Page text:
Gluten-Free In Italy

Gluten-Free In ItalyTraveling to and eating in Italy is a foodie’s dream. But that might seem like a nightmare to someone with a gluten sensitivity or celiac disease. How could you find anything you can eat in the land of pizza, bread and pasta?

A vacation in Italy doesn’t have to mean days of eating only salad dressed with oil and vinegar. Italians are actually very clued into dietary restrictions when it comes to gluten.

In fact, Italy recognized celiac disease as a serious condition before the rest of Europe and the U.S. Italy’s celiac association, the Associazione Italiana Celiachia (AiC), was founded in 1979. Today, Italians are tested for gluten sensitivity at a very young age. If they test positive, the government provides them with a monthly stipend to purchase gluten-free food.

Because of that, you will be able to easily find gluten-free food in markets, pharmacies and restaurants. Here are some tips to ensure you have a delicious Italian escape without any health issues.

Be Prepared
If you like to stockpile gluten-free foods in case of emergencies, visit a pharmacy. Many pharmacies in Italy sell a variety of gluten-free foods, including gluten-free bread, pasta, breadcrumbs, biscotti and croissants. The common ingredient in gluten-free foods in Italy is corn flour. However, it may be difficult to find these in pharmacies once you get out of the major cities.

You could also look for a local fruiteria, a little fruit and vegetable market. You’ll be able to buy fresh produce for the day to carry around with you while you see the sights.

Communicate
Since celiac disease is well publicized and understood in Italy, many restaurants will accommodate your dietary restrictions. When you do head into a restaurant, make sure you know how to communicate your restrictions:

  • Senza glutine: pronounced “senn-za glu-tee-nay” and translates to “gluten free”
  • Lo sono celiaca: pronounced “ee-o soo-no che-le-ah-cho” and meaning “I am celiac”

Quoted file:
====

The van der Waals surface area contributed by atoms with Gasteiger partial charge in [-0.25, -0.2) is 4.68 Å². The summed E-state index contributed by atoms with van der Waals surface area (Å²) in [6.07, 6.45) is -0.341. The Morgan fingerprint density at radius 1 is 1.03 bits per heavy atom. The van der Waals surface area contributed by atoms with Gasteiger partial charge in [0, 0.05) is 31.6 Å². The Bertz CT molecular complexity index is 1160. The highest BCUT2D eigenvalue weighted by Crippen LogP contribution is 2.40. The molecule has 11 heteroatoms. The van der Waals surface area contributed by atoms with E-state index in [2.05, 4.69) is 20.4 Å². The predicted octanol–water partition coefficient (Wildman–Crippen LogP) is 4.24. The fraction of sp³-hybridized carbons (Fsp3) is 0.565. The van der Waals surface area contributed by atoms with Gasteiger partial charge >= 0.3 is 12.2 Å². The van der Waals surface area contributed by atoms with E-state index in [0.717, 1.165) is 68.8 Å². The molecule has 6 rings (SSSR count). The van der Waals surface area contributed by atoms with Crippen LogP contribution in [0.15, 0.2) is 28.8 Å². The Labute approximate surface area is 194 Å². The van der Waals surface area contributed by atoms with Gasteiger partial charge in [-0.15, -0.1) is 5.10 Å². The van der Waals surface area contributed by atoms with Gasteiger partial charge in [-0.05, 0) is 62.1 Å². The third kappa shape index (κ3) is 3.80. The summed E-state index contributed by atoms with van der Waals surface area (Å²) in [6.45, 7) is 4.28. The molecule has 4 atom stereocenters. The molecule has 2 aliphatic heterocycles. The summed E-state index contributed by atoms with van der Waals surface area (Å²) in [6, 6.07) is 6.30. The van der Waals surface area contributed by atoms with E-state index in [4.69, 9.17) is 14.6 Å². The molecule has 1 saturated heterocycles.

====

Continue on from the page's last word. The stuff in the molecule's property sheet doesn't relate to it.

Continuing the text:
You could even write these phrases down on a piece of paper to present to your server at a restaurant if you feel uncomfortable with the pronunciation. Many restaurants can make substitutions to accommodate you.

Beware of Breakfast
When it comes to breakfast, most hotels and B&Bs provide a traditional breakfast to their guests consisting of sweet pastries and coffee. This means you’ll have to figure out something else for breakfast – except for the coffee…you should definitely sip on the delicious and strong Italian coffee.

If you did stop into a pharmacy for gluten-free snacks, try pairing them with fresh fruit, veggies, prosciutto or cheese.

Try New Foods
Plenty of Italian dishes and foods are traditionally gluten-free, including polenta, risotto and soups. As an extra precaution, be sure to ask if the broth used is gluten free. And when it comes to soups, don’t eat the ribollita – it has bread in it.

Seek out cheese, especially true Parmigiano-Reggiano and Gorgonzola. You’ll very easily find shops and markets selling delicious cheeses. Those same shops will probably be selling prosciutto — thinly-sliced, dry-cured ham. They will slice it fresh for you, making it the perfect addition to breakfast or lunch.

Maybe you have olive oil at home all the time, but Italy is home to some of the freshest olive oils. Some Italian restaurants even press their own oils.

Even though it’s not technically food, you can’t travel to Italy without sampling Limoncello. This lemon liqueur can serve as a sweet-ending to your Italian meals.

Have you gone gluten-free in Italy? If so, we’d love to hear what worked for you.

Photo from ouritaliantable.com.

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1 Comment

  1. I’m currently in Italy and this has been my biggest concern. While I’m not required to be gluten free, my system goes haywire when I eat too much and I can see my energy levels decrease. I partake in some pasta/bread every now and then but I really try to limit them. These are some great tips, especially the cheese/prosciutto idea for breakfast. I’ve found that most locations have some really great salads, just beware, they like to toss croutons on many of them. I’ve just asked for no bread and I’ve been good!

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